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Listeria bacteria? It’s bigger than Blue Bell

Listeria bacteria? It’s bigger than Blue Bell

If you've got a half-eaten container of Blue Bell ice cream in your freezer, should you finish it off? 

Throw it away, says Dr. Skip Nolan, director of the Division of Infectious Diseases at the University of Mississippi Medical Center. 

There's a chance -- albeit small -- it contains the troublesome listeria monocytogenes bacteria that prompted a nationwide recall by Texas-based Blue Bell Creameries after listeria was found to have contaminated products made at several of its factories. 

All Blue Bell selections, including ice cream, frozen yogurt, sherbet and single-serve cups, on Monday were swept from store shelves following the deaths of three people in Kansas and reports it has sickened a handful of people in other states, not including Mississippi. 

Symptoms are mostly gastrointestinal and include fever, nausea, diarrhea, severe headaches and abdominal pain and cramps. 

However, listeria cases have been around for a long time, Nolan said. In fact, the outbreak linked to Blue Bell began as long as five years ago, officials with the Centers for Disease Control and Prevention said Tuesday. 

"There's a lot that people don't know about this," Nolan said of listeria bacteria. 

For starters:

It's found just about everywhere. "Surveys show that if you culture produce in the grocery store, deli meat and other surfaces, it's pretty easy to find," Nolan said. "The same thing is true in your refrigerator. Everybody gets exposed to it, but only certain people get it."

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Center focuses on overlooked population

Center focuses on overlooked population

For the last several years, a group of researchers at the University of Mississippi Medical Center has pored over studies to determine the health risks facing minority males in the state. 

From a higher propensity for developing chronic kidney disease at an earlier age to having on average a shorter life span, the statistics have shown a health-care disparity among minority males, particularly African-American men, said Dr. Marino Bruce, director of the Center of Health for Minority Males (C-HMM), part of the University of Mississippi Medical Center's Myrlie Evers-Williams Institute for the Elimination of Health Disparities. 

The reasons are numerous, the answers murky. But the lack of a primary health-care physician - or medical home - among minority males is one of the first problems believed to face the population, said Bruce, an affiliate faculty member at UMMC's School of Medicine and professor of criminal justice and sociology at Jackson State University. 

"The question that we have to ask and have answered is, 'What are the ways in which we can encourage minority males in particular to have a medical home?'" said Bruce. 

"Minority males - particularly African-American males - don't have medical homes, but that's the group that's most likely to have early onset of disease," he added.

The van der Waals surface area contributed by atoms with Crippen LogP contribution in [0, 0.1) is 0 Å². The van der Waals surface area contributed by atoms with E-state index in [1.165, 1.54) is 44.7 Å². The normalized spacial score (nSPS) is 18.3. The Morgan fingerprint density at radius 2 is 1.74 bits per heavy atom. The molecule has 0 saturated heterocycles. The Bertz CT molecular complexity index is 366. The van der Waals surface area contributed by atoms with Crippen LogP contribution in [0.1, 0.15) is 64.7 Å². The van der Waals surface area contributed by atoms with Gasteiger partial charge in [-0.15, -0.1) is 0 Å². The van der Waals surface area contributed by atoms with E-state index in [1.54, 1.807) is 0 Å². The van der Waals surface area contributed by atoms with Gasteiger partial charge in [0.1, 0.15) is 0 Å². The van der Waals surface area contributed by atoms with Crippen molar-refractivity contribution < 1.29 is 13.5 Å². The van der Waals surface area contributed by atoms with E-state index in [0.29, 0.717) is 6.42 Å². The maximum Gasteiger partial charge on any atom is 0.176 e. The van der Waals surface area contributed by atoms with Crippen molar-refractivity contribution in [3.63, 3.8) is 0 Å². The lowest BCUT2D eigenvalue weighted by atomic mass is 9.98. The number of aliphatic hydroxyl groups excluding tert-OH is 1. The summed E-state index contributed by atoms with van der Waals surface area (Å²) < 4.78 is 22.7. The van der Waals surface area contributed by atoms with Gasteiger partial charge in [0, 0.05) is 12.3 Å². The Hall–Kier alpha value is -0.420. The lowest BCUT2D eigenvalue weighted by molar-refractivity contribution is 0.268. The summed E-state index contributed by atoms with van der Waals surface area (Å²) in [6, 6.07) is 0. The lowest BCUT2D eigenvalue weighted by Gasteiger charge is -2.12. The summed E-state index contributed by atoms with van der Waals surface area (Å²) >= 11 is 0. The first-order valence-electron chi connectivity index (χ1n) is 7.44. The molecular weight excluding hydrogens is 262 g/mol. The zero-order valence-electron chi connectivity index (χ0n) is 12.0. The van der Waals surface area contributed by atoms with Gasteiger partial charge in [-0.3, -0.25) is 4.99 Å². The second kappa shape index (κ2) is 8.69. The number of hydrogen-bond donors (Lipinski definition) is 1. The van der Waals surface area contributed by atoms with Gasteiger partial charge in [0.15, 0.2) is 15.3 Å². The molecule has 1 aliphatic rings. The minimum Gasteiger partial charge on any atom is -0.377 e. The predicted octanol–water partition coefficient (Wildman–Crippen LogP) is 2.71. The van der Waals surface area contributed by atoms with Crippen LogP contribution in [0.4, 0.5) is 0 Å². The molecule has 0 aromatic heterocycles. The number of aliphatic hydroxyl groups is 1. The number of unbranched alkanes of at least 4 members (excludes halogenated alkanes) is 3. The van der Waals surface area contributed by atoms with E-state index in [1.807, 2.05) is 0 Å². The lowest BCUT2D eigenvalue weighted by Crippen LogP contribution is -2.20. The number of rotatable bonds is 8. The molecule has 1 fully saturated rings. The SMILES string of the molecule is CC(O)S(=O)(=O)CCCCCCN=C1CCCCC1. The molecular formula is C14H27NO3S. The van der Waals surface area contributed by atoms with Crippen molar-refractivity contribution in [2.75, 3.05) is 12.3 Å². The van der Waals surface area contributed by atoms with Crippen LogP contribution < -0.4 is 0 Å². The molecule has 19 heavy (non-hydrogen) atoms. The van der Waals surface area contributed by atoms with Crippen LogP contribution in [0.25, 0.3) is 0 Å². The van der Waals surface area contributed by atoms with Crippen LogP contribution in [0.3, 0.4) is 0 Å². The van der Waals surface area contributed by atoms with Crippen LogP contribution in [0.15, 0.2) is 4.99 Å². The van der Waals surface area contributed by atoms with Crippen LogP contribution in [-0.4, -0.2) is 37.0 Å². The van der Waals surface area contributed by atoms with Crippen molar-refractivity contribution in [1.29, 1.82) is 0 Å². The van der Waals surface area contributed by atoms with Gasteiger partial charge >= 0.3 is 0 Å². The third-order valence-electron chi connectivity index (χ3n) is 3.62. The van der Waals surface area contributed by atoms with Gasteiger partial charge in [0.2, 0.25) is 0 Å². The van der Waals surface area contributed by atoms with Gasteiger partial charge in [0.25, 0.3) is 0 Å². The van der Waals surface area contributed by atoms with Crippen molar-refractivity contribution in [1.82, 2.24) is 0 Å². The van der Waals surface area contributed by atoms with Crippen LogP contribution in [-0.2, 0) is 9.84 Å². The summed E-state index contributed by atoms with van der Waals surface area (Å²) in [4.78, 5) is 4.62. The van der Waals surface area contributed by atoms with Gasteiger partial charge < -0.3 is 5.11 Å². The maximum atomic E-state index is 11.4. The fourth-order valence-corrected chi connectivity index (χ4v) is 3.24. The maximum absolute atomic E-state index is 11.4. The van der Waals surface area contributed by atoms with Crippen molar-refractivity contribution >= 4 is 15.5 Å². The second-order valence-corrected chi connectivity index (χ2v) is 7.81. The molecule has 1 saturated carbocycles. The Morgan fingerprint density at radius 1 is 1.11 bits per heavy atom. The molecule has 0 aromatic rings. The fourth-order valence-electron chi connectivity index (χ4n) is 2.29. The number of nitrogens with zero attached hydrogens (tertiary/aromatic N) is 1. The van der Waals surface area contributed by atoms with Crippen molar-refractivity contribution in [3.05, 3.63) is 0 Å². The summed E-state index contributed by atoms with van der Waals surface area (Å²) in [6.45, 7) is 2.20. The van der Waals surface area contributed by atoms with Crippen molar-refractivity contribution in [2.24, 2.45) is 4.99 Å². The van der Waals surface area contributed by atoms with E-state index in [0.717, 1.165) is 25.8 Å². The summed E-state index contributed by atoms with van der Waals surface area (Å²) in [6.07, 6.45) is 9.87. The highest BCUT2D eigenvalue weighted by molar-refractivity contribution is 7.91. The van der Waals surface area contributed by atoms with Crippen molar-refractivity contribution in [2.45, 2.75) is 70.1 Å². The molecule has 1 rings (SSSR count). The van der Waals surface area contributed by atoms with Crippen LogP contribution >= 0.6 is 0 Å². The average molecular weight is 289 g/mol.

Bruce said African-American males have the shortest lifespans among populations, and when looking at heart disease, kidney disease and cancer, the same group tends to have an earlier onset. 

"Hypertension," he added. "We're talking about hypertension in folks that are barely 20 years old. College-age African-American males are twice as likely to have hypertension as white males the same age." 

The increased likelihood of African-American males developing hypertension at a younger age - even in their 20s - can be further compounded by weight issues, said Bruce. This increases the risk of a serious cardiac event to four or five times greater than healthy individuals. 

"And both of those are largely preventable," said Bruce. 

These issues - their causes and, it is hoped, solutions - are why C-HMM is around, said Bruce.

"The disparities among men of color, particularly African-American males, compared to their Caucasian counterparts is a national problem," said Dr. Bettina Beech, UMMC's associate vice chancellor for population health and director of the Evers-Williams Institute.

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Hughes’ gift to MIND Center may help ‘save the next generation’

Dr. Thomas "Tom" Mosley Jr., a nationally renowned authority on brain aging, was honored on April 14 as the recipient of the Dudley & Robbie Hughes Distinguished MIND Center Chair. 

A gift of $2 million from Robbie and Dudley Hughes of Jackson endowed the faculty chair for the Memory Impairment and Neurodegenerative Dementia (MIND) Center, which Mosley directs in its work to expose the causes of, and find treatments for, Alzheimer's disease and related forms of dementia. 

"It is critically important for the center to have the chair for the long-term success of the MIND Center," said Mosley, professor of medicine (geriatrics) and neurology, Billy S. Guyton Distinguished Professor and associate director of geriatric medicine.

"It ensures that UMMC will be able to recruit a top scientist and sustain our leadership in this area long after my career is over."

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Hughes’ gift to MIND Center may help ‘save the next generation’
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